Which circles back to my original point: If you play your Classic, then play your Strat through the same rig for the sake of identifying what your ears are telling you the Strat is missing, you can shop for a pickup which hopefully bridges those gaps to an extent you're content with. In fact, much of this is strictly a matter of peace of mind; which no one but you will be liable to detect or distinguish between.

I've attached two short, melodic phrases as an example: It's two different guitars with the same pickup, a short cable, and the same amp settings (along with a bit of reverb). Though I sound no less mediocre when playing the guitar I like more, it's certainly fun to tell ourselves we can achieve something to the contrary whenever we want to buy something.
Lead comparison.mp3
(318.69 KiB) Downloaded 185 times
Summary of the Parker Guitars speculator market from 2020 onward: https://en.wikipedia.org/wiki/Greater_fool_theory
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Re: I love the sound of my Flys so much, I want to mod my strats...

Post by Jupiter »

@mmmguitar wow, your reply is PRICELESS, thank you so much for your time!

All valid points, and don't get me started on the pup rabbit hole, been there, done that a "few" times.

Now, some extra infos on my side.

I've been playing strictly with Fractal gear since 2011 when I sold every single amp, pedal, recording gear I had and never looked back. Right now I own an FM9. I have only one preset I built for every single guitar I own. That makes things very easy for me in terms of directly comparing all my guitars to each other the moment I plug them. Another funny thing, this preset was built to complement my strats, lol, I haven't change it much or at all since my Flys came in. Come to think of it, I wish I'd still have the AF3, I would just Tonematch them (both ways just to be sure) and able to see exactly what's different in terms of frequencies...

Right now, soundwise, my #1 guitar is the Classic, followed by the Deluxe, followed by the Tone Zone S/Pro Track/Pro Track strat, followed by the Air Norton S/Pro Track/Pro Track strat (this one is retired nowadays, it has no role anymore). The reason I like better one strat over the other is just the bridge pickup, both are exactly the same otherwise.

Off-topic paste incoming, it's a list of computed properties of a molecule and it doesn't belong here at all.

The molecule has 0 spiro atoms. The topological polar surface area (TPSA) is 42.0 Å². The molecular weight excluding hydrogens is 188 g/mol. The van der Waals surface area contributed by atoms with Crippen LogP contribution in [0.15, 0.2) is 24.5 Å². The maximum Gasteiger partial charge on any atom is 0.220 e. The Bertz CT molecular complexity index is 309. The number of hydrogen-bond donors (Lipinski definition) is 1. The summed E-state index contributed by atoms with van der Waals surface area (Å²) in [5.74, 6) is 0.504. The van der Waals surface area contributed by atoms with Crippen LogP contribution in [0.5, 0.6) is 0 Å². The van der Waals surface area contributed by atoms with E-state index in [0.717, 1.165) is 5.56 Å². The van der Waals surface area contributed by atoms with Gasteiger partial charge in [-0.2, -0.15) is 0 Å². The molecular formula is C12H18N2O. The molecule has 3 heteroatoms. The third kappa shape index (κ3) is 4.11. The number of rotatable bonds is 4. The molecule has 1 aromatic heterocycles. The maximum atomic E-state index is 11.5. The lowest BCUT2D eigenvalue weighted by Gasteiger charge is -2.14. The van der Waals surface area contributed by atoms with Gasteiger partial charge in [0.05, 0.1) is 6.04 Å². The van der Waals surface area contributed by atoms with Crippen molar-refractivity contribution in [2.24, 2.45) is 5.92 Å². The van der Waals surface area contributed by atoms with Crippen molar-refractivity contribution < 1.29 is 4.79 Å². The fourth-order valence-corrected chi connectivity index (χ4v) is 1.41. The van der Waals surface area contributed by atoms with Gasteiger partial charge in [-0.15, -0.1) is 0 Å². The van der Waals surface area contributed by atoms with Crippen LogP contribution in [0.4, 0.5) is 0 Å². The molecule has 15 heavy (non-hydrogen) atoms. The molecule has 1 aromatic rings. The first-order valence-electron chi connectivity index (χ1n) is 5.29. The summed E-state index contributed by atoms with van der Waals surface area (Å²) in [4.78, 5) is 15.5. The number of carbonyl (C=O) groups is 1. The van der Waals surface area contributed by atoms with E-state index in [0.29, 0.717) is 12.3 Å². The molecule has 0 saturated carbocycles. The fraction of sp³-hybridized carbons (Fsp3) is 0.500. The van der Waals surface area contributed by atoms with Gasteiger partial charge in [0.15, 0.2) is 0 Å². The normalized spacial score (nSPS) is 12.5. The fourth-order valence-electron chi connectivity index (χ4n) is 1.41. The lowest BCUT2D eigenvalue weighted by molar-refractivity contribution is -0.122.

Why the Classic sounds better than the Deluxe (to me), I really don't know. I know that for some reason my '98 Classic has a Gen2 bridge pickup (neck is still a Gen1) and a mahogany body instead of poplar. I play 99% clean, so while I do use the bridge pups, I don't spent a lot of time with them, so it's not the pups. I would be happy with either, but since I am lucky to own the Classic too, the Classic is my #1. The neck pup just sounds "warmer" if that makes sense (all things equal, guitar setup, pups height, same brand and gauge strings etc). In this case I think I could dial each of these to sound similar to the other with a few EQ settings.

I bought the Deluxe back in May and the Classic one month later. So. I've spent way more time playing these (I rotate them, if one needs new strings, it goes in its case and I use the other one) than my strats since. Truth to be told, for months and months I didn't touch the strats until a month ago.

Maybe my ears got reset? I never get my self out of the equation in "subjective" things like sound, I do trust my deaf ears (which are just the sensors) but I don't trust my brain (which does the "processing").

I play the Deluxe, unplug it, plug the strat, the strat sounds dull. Just dull. Not icepicky (ok, maaaaaaby a tad more highs), not dark, not middy, not scooped, just dull, lifeless. Mind that things like piercing high frequencies, extreme or lack of mids (no more a single coil guy, I just can't stand scooped pups), extreme attack (actually the strat has a tad more attack too, I think) etc. just piss me off and I don't need anything more to just stop playing any guitar with these qualities. Maybe irrelevant, but both strats and both Flys are equally resonant (VERY!).

Dull, just dull. Obviously, and since that strat was my #1 with that setup for the last 2-3 years, it's not the strat per se, it's the comparisson with either my Flys.

So, I too tried to think of a few reasons. I can't "hear" the woods as there are several other factors and I don't have the means to "isolate" it and come to a conclusion like that, hey, my strat is alrder body and maple neck, the Deluxe is poplar body and basswood neck (plus the composites), so that must be it. Same thing with the wirings etc. Too many factors synthesizes the final result.